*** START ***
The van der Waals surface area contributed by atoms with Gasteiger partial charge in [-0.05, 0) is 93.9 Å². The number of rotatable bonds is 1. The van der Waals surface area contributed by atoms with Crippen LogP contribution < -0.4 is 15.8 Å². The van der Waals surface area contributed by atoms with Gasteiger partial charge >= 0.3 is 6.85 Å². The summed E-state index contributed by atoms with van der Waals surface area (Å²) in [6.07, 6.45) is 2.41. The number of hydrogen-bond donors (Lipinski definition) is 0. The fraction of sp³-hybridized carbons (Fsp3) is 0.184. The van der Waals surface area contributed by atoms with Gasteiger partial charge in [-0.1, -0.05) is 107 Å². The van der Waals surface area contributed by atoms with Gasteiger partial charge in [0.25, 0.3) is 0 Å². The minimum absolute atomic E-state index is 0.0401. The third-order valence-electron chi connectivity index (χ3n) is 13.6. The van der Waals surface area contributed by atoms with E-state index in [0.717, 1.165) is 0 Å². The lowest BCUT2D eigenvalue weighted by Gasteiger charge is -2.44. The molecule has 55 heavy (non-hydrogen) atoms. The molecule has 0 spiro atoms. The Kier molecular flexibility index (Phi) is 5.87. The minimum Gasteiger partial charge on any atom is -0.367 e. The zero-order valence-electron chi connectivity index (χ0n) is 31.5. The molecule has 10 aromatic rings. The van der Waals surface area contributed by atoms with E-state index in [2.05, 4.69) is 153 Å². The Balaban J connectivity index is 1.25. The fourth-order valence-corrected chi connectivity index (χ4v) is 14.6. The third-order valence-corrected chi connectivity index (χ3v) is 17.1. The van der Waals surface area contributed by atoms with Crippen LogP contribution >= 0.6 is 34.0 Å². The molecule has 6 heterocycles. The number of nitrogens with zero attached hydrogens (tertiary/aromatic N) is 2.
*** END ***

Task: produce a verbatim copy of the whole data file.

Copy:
The van der Waals surface area contributed by atoms with Gasteiger partial charge in [-0.05, 0) is 93.9 Å². The number of rotatable bonds is 1. The van der Waals surface area contributed by atoms with Crippen LogP contribution < -0.4 is 15.8 Å². The van der Waals surface area contributed by atoms with Gasteiger partial charge >= 0.3 is 6.85 Å². The summed E-state index contributed by atoms with van der Waals surface area (Å²) in [6.07, 6.45) is 2.41. The number of hydrogen-bond donors (Lipinski definition) is 0. The fraction of sp³-hybridized carbons (Fsp3) is 0.184. The van der Waals surface area contributed by atoms with Gasteiger partial charge in [-0.1, -0.05) is 107 Å². The van der Waals surface area contributed by atoms with Gasteiger partial charge in [0.25, 0.3) is 0 Å². The minimum absolute atomic E-state index is 0.0401. The third-order valence-electron chi connectivity index (χ3n) is 13.6. The van der Waals surface area contributed by atoms with E-state index in [0.717, 1.165) is 0 Å². The lowest BCUT2D eigenvalue weighted by Gasteiger charge is -2.44. The molecule has 55 heavy (non-hydrogen) atoms. The molecule has 0 spiro atoms. The Kier molecular flexibility index (Phi) is 5.87. The minimum Gasteiger partial charge on any atom is -0.367 e. The zero-order valence-electron chi connectivity index (χ0n) is 31.5. The molecule has 10 aromatic rings. The van der Waals surface area contributed by atoms with E-state index in [2.05, 4.69) is 153 Å². The Balaban J connectivity index is 1.25. The fourth-order valence-corrected chi connectivity index (χ4v) is 14.6. The third-order valence-corrected chi connectivity index (χ3v) is 17.1. The van der Waals surface area contributed by atoms with Crippen LogP contribution >= 0.6 is 34.0 Å². The molecule has 6 heterocycles. The number of nitrogens with zero attached hydrogens (tertiary/aromatic N) is 2.